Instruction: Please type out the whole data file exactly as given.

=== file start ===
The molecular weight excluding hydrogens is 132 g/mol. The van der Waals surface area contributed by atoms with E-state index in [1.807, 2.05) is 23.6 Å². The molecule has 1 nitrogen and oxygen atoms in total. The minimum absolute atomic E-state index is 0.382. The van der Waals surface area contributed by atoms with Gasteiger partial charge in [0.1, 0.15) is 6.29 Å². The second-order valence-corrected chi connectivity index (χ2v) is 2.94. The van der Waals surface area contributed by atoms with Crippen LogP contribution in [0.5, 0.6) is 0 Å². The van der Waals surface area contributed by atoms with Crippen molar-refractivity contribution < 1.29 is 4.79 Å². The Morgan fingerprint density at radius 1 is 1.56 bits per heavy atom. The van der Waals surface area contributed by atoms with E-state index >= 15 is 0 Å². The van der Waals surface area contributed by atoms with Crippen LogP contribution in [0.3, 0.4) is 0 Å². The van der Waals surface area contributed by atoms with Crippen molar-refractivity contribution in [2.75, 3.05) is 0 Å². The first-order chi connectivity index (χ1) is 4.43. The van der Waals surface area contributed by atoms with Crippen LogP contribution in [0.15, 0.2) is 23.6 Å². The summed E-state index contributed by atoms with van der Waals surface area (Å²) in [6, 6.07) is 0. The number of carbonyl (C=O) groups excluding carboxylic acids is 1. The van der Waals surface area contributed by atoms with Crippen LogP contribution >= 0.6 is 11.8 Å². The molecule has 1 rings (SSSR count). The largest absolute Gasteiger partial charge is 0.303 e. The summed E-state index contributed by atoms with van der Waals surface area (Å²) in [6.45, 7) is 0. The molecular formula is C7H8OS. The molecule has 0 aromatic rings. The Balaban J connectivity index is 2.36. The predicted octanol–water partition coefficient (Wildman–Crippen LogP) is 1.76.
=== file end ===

The molecular weight excluding hydrogens is 132 g/mol. The van der Waals surface area contributed by atoms with E-state index in [1.807, 2.05) is 23.6 Å². The molecule has 1 nitrogen and oxygen atoms in total. The minimum absolute atomic E-state index is 0.382. The van der Waals surface area contributed by atoms with Gasteiger partial charge in [0.1, 0.15) is 6.29 Å². The second-order valence-corrected chi connectivity index (χ2v) is 2.94. The van der Waals surface area contributed by atoms with Crippen LogP contribution in [0.5, 0.6) is 0 Å². The van der Waals surface area contributed by atoms with Crippen molar-refractivity contribution < 1.29 is 4.79 Å². The Morgan fingerprint density at radius 1 is 1.56 bits per heavy atom. The van der Waals surface area contributed by atoms with E-state index >= 15 is 0 Å². The van der Waals surface area contributed by atoms with Crippen LogP contribution in [0.3, 0.4) is 0 Å². The van der Waals surface area contributed by atoms with Crippen molar-refractivity contribution in [2.75, 3.05) is 0 Å². The first-order chi connectivity index (χ1) is 4.43. The van der Waals surface area contributed by atoms with Crippen LogP contribution in [0.15, 0.2) is 23.6 Å². The summed E-state index contributed by atoms with van der Waals surface area (Å²) in [6, 6.07) is 0. The number of carbonyl (C=O) groups excluding carboxylic acids is 1. The van der Waals surface area contributed by atoms with Crippen LogP contribution >= 0.6 is 11.8 Å². The molecule has 1 rings (SSSR count). The largest absolute Gasteiger partial charge is 0.303 e. The summed E-state index contributed by atoms with van der Waals surface area (Å²) in [6.45, 7) is 0. The molecular formula is C7H8OS. The molecule has 0 aromatic rings. The Balaban J connectivity index is 2.36. The predicted octanol–water partition coefficient (Wildman–Crippen LogP) is 1.76.